There is too the important point that suffering in others can bring out in those around the sufferer the qualities of compassion and self-sacrifice. These were sadly missing in the case of Job’s three friends, but all of us who have suffered have been grateful for the love shown by others.


What about those terrible accidents that carry away apparently innocent people, like aeroplane crashes or tsunamis? Jesus has a very important statement to make. His friends told him about a tower that had recently collapsed in Jerusalem, crushing 18 people to death. “Do you think that they were worse offenders than all the others who lived in Jerusalem?”

he said.

“No, I tell you”,

he went on,

“unless you repent, you will all likewise perish” (Luke 13:4, 5).

He is saying that for the victims of that disaster there was now no more opportunity to repent and make peace with God. They had perished. We cannot put off seeking salvation. None of us knows the day of our death.


The fruit of all suffering will be reaped in the Kingdom of God. As Paul says, when the Kingdom comes the present days of weeping will be like a dream that is forgotten. See Romans 8:16-21:

“The Spirit … bears witness with our spirit that we are children of God, and if children, then heirs – heirs of God and fellow heirs with Christ, provided we suffer with him in order that we may also be glorified with him. For I consider that the sufferings of this present time are not worth comparing with the glory that is to be revealed to us. For the creation waits with eager longing for the revealing of the sons of God. For the creation was subjected to futility, not willingly, but because of him who subjected it, in hope that the creation itself will be set free from its bondage to corruption and obtain the freedom of the glory of the children of God”.

These are comforting words. For the humanist, life can only deteriorate, as he sinks into the weakness and frustration of old age. But for the Christian, the future gets better. Isaiah 25:7-9 tells us that if we wait, we shall receive the blessing of endless life in a new and better world:

“And he (God) will swallow up on this mountain the covering that is cast over all peoples, the veil that is spread over all nations. He will swallow up death forever; and the Lord GOD will wipe away tears from all faces, and the reproach of his people he will take away from all the earth, for the LORD has spoken. It will be said on that day, “Behold, this is our God; we have waited for him, that he might save us. This is the LORD; we have waited for him; let us be glad and rejoice in his salvation”.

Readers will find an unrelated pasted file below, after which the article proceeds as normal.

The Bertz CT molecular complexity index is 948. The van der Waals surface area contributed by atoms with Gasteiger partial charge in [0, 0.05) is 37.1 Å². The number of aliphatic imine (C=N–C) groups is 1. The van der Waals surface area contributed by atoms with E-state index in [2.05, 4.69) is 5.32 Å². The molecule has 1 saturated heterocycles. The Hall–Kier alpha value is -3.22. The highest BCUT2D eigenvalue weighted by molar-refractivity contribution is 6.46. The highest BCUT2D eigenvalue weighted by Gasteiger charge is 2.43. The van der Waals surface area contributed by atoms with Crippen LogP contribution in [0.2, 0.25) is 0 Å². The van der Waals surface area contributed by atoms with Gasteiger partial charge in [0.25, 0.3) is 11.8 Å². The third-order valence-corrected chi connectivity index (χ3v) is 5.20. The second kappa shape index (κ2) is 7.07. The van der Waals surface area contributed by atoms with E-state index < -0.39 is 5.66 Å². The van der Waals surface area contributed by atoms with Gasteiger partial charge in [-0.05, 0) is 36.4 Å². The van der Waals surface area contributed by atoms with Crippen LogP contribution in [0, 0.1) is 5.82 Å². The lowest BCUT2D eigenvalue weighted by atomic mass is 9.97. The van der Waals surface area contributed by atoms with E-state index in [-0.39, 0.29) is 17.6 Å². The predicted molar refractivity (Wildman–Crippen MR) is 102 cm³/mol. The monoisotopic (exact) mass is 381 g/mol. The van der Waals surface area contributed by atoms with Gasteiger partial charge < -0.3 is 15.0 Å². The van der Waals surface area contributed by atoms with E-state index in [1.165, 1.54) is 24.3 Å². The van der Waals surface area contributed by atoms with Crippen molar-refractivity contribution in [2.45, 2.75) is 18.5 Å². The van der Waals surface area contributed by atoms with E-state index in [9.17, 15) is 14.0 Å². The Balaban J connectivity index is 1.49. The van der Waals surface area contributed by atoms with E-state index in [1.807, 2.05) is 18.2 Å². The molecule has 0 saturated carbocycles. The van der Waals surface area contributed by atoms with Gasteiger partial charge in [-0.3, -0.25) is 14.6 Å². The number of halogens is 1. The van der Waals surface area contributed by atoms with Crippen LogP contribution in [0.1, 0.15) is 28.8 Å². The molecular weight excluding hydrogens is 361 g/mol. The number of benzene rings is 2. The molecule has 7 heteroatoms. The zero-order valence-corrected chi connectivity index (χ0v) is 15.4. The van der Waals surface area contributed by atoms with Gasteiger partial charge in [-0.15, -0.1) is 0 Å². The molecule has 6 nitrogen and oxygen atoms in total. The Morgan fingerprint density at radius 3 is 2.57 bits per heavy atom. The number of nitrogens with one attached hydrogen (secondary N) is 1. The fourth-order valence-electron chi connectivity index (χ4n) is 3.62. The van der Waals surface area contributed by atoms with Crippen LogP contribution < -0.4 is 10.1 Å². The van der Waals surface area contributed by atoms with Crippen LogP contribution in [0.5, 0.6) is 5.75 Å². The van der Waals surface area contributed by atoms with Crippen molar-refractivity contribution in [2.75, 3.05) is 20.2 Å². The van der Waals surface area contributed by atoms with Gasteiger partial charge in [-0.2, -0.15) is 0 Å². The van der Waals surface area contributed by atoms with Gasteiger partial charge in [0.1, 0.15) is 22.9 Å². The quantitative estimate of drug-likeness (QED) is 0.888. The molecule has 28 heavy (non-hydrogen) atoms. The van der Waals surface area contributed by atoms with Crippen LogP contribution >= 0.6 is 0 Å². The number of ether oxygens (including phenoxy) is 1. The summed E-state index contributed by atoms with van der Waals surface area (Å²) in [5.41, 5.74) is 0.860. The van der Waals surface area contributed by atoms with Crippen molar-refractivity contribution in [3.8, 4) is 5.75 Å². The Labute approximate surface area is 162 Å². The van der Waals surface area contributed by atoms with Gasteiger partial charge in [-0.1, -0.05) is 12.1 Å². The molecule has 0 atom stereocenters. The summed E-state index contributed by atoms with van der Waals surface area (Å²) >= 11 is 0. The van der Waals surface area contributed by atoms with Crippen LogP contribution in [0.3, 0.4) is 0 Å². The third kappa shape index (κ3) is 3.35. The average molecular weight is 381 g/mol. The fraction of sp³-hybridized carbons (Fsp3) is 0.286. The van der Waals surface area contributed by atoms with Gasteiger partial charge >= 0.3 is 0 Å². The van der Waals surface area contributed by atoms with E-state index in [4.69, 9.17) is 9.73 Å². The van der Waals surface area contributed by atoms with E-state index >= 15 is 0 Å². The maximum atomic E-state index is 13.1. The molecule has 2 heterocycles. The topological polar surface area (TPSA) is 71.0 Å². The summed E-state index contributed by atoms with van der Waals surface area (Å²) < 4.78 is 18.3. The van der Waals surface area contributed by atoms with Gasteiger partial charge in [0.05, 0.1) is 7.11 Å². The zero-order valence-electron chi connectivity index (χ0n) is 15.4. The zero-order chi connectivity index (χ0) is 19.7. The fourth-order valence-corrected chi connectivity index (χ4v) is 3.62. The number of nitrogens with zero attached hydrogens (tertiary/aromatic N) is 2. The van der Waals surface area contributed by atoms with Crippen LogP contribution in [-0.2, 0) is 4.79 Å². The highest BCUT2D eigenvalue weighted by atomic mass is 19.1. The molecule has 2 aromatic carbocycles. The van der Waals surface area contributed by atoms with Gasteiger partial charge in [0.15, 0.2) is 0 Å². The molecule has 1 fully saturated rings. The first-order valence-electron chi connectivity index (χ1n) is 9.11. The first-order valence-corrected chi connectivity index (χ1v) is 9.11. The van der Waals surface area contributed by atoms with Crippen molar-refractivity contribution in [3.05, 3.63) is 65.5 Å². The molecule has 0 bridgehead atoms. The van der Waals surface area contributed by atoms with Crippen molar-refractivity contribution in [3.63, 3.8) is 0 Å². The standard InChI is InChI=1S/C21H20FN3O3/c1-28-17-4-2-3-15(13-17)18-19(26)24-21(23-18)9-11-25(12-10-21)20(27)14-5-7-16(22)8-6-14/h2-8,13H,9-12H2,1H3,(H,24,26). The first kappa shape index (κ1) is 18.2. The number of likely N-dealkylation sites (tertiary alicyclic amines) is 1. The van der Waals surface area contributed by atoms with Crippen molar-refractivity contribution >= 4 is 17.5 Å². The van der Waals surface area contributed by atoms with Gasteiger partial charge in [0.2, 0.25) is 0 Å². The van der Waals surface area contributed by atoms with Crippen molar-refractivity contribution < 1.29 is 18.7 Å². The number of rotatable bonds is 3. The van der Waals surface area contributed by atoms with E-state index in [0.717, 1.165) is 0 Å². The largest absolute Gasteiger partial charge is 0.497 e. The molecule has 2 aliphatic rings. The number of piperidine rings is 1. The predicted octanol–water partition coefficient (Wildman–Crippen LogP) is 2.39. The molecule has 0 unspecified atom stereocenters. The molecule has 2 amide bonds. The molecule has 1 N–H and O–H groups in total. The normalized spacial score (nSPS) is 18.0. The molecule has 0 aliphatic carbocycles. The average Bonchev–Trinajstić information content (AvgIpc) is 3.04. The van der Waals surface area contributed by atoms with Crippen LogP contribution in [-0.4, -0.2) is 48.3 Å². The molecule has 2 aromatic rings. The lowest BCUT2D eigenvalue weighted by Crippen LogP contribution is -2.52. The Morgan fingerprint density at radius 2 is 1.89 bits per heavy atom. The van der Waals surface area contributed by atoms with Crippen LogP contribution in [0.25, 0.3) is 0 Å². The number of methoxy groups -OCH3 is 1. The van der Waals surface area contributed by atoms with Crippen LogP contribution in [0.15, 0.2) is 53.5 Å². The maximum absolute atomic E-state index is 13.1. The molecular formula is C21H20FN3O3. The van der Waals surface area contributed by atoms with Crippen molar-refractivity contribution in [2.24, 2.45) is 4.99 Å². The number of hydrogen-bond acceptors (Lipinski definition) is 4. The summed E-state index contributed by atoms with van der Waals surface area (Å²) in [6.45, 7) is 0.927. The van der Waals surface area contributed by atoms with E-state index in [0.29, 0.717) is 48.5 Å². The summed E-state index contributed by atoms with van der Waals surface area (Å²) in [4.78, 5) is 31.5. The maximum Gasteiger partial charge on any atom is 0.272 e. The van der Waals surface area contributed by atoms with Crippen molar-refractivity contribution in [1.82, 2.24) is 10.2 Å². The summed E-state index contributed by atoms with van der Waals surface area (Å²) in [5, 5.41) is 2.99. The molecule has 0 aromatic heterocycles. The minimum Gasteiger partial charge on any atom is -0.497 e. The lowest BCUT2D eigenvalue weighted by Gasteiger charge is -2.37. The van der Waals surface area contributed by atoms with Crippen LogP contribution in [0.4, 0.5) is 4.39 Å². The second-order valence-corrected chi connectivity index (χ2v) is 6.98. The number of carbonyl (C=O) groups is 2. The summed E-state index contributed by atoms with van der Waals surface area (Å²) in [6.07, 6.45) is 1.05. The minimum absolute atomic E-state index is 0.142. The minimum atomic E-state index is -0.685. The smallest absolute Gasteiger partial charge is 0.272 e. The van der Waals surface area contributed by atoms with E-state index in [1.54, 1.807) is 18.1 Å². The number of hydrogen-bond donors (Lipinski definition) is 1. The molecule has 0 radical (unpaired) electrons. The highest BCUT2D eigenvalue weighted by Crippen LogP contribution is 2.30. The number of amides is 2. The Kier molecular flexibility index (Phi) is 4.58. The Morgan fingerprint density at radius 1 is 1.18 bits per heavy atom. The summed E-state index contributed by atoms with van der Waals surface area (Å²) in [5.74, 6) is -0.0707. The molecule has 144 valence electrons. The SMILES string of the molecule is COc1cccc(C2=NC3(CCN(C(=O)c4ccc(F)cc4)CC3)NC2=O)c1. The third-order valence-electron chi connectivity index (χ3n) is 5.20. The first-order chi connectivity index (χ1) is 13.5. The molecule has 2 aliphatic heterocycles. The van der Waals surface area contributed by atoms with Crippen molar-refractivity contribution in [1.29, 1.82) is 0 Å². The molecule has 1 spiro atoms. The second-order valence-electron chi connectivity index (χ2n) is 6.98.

One last point. Jesus suffered like we do, more than we do. He promises to share our suffering:

Come to me, all who labour and are heavy laden, and I will give you rest. Take my yoke upon you, and learn from me, for I am gentle and lowly in heart, and you will find rest for your souls. For my yoke is easy, and my burden is light” (Matthew 11:28-30).

Jesus is speaking of a double yoke, where a farmer sets an old ox alongside a young one to teach it how to pull.

Jesus knows how we feel, but he offers to take the burden and halve it. It takes faith to believe he means what he says, but faith is what the Christian life is all about. Jesus is the key to God’s great plan. One day he will chase all evil from the earth. But now from heaven he watches and weeps over our sufferings and wills us to succeed. And when the day of his return comes, and the dead are raised, and we see his face, all the troubles of the present will vanish away.

[1] Genesis 3:16 -19 means Genesis chapter 3 verses 16 to 19. Quotations are from the English Standard Version (ESV)